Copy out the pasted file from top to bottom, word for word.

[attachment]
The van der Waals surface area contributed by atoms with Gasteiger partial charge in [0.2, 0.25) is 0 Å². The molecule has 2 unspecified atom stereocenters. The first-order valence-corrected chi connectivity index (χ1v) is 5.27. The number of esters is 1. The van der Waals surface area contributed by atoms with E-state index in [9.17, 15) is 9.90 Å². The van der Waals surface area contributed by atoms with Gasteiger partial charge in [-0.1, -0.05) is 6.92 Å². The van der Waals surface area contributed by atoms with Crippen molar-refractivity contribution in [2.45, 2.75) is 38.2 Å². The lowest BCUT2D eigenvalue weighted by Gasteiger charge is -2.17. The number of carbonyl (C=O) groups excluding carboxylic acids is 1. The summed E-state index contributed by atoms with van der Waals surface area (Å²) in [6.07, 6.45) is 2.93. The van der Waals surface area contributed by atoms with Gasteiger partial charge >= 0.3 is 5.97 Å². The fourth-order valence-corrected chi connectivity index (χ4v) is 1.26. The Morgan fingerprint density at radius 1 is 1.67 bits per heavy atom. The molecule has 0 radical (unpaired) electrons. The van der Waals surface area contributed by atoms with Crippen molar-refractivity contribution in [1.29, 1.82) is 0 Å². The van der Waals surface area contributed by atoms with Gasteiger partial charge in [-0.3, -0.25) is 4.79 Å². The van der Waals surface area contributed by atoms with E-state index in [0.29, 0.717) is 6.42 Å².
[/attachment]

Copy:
The van der Waals surface area contributed by atoms with Gasteiger partial charge in [0.2, 0.25) is 0 Å². The molecule has 2 unspecified atom stereocenters. The first-order valence-corrected chi connectivity index (χ1v) is 5.27. The number of esters is 1. The van der Waals surface area contributed by atoms with E-state index in [9.17, 15) is 9.90 Å². The van der Waals surface area contributed by atoms with Gasteiger partial charge in [-0.1, -0.05) is 6.92 Å². The van der Waals surface area contributed by atoms with Crippen molar-refractivity contribution in [2.45, 2.75) is 38.2 Å². The lowest BCUT2D eigenvalue weighted by Gasteiger charge is -2.17. The number of carbonyl (C=O) groups excluding carboxylic acids is 1. The summed E-state index contributed by atoms with van der Waals surface area (Å²) in [6.07, 6.45) is 2.93. The van der Waals surface area contributed by atoms with Gasteiger partial charge >= 0.3 is 5.97 Å². The fourth-order valence-corrected chi connectivity index (χ4v) is 1.26. The Morgan fingerprint density at radius 1 is 1.67 bits per heavy atom. The molecule has 0 radical (unpaired) electrons. The van der Waals surface area contributed by atoms with Crippen molar-refractivity contribution in [1.29, 1.82) is 0 Å². The van der Waals surface area contributed by atoms with Gasteiger partial charge in [-0.3, -0.25) is 4.79 Å². The van der Waals surface area contributed by atoms with E-state index in [0.29, 0.717) is 6.42 Å².